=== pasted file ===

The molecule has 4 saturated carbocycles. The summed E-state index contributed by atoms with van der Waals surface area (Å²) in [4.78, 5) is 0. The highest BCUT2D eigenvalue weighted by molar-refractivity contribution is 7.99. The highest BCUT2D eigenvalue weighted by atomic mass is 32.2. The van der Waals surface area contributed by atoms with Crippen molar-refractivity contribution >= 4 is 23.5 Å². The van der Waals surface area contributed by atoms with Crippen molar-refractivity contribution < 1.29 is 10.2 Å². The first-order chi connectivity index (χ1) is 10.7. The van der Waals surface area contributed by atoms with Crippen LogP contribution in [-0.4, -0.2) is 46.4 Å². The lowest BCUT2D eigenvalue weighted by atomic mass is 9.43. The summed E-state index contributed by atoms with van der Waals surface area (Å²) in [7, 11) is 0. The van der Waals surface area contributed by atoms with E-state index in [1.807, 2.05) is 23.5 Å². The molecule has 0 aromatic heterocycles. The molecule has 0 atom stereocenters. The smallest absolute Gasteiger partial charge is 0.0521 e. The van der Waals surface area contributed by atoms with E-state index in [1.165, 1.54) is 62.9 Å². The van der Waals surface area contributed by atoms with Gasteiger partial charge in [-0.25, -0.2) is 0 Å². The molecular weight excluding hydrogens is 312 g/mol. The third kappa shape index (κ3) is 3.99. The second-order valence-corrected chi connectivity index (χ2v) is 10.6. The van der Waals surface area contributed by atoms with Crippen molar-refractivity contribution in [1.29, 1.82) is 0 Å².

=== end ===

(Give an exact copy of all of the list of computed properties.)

The molecule has 4 saturated carbocycles. The summed E-state index contributed by atoms with van der Waals surface area (Å²) in [4.78, 5) is 0. The highest BCUT2D eigenvalue weighted by molar-refractivity contribution is 7.99. The highest BCUT2D eigenvalue weighted by atomic mass is 32.2. The van der Waals surface area contributed by atoms with Crippen molar-refractivity contribution >= 4 is 23.5 Å². The van der Waals surface area contributed by atoms with Crippen molar-refractivity contribution < 1.29 is 10.2 Å². The first-order chi connectivity index (χ1) is 10.7. The van der Waals surface area contributed by atoms with Crippen LogP contribution in [-0.4, -0.2) is 46.4 Å². The lowest BCUT2D eigenvalue weighted by atomic mass is 9.43. The summed E-state index contributed by atoms with van der Waals surface area (Å²) in [7, 11) is 0. The van der Waals surface area contributed by atoms with E-state index in [1.807, 2.05) is 23.5 Å². The molecule has 0 aromatic heterocycles. The molecule has 0 atom stereocenters. The smallest absolute Gasteiger partial charge is 0.0521 e. The van der Waals surface area contributed by atoms with E-state index in [1.165, 1.54) is 62.9 Å². The van der Waals surface area contributed by atoms with Gasteiger partial charge in [-0.25, -0.2) is 0 Å². The molecular weight excluding hydrogens is 312 g/mol. The third kappa shape index (κ3) is 3.99. The second-order valence-corrected chi connectivity index (χ2v) is 10.6. The van der Waals surface area contributed by atoms with Crippen molar-refractivity contribution in [1.29, 1.82) is 0 Å².